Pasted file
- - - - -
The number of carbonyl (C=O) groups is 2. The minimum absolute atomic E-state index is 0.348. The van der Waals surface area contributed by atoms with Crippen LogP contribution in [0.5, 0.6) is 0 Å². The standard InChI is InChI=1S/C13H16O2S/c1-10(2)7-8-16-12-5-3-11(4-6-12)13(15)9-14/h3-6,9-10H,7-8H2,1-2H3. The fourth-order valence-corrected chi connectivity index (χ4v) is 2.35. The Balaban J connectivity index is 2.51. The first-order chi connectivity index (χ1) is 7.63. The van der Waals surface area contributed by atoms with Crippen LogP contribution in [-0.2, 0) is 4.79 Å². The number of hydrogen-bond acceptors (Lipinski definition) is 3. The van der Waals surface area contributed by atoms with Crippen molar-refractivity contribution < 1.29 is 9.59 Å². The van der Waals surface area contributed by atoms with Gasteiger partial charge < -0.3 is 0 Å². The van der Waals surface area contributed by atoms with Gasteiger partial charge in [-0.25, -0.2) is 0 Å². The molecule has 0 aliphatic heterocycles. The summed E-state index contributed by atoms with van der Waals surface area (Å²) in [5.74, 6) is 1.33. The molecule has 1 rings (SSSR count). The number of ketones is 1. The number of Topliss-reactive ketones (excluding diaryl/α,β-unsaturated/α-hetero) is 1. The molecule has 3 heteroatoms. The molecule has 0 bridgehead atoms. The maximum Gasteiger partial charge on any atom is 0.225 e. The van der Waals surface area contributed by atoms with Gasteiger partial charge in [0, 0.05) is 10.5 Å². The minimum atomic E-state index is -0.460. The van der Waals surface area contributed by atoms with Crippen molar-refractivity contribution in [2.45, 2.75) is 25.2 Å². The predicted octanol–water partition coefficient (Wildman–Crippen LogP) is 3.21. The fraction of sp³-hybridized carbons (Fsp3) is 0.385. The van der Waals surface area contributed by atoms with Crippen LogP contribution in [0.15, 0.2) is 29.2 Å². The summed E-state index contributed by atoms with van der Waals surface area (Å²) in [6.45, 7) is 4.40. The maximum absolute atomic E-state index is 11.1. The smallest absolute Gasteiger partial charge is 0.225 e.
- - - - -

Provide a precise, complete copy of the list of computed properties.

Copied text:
The number of carbonyl (C=O) groups is 2. The minimum absolute atomic E-state index is 0.348. The van der Waals surface area contributed by atoms with Crippen LogP contribution in [0.5, 0.6) is 0 Å². The standard InChI is InChI=1S/C13H16O2S/c1-10(2)7-8-16-12-5-3-11(4-6-12)13(15)9-14/h3-6,9-10H,7-8H2,1-2H3. The fourth-order valence-corrected chi connectivity index (χ4v) is 2.35. The Balaban J connectivity index is 2.51. The first-order chi connectivity index (χ1) is 7.63. The van der Waals surface area contributed by atoms with Crippen LogP contribution in [-0.2, 0) is 4.79 Å². The number of hydrogen-bond acceptors (Lipinski definition) is 3. The van der Waals surface area contributed by atoms with Crippen molar-refractivity contribution < 1.29 is 9.59 Å². The van der Waals surface area contributed by atoms with Gasteiger partial charge < -0.3 is 0 Å². The van der Waals surface area contributed by atoms with Gasteiger partial charge in [-0.25, -0.2) is 0 Å². The molecule has 0 aliphatic heterocycles. The summed E-state index contributed by atoms with van der Waals surface area (Å²) in [5.74, 6) is 1.33. The molecule has 1 rings (SSSR count). The number of ketones is 1. The number of Topliss-reactive ketones (excluding diaryl/α,β-unsaturated/α-hetero) is 1. The molecule has 3 heteroatoms. The molecule has 0 bridgehead atoms. The maximum Gasteiger partial charge on any atom is 0.225 e. The van der Waals surface area contributed by atoms with Gasteiger partial charge in [0, 0.05) is 10.5 Å². The minimum atomic E-state index is -0.460. The van der Waals surface area contributed by atoms with Crippen molar-refractivity contribution in [2.45, 2.75) is 25.2 Å². The predicted octanol–water partition coefficient (Wildman–Crippen LogP) is 3.21. The fraction of sp³-hybridized carbons (Fsp3) is 0.385. The van der Waals surface area contributed by atoms with Crippen LogP contribution in [0.15, 0.2) is 29.2 Å². The summed E-state index contributed by atoms with van der Waals surface area (Å²) in [6.45, 7) is 4.40. The maximum absolute atomic E-state index is 11.1. The smallest absolute Gasteiger partial charge is 0.225 e.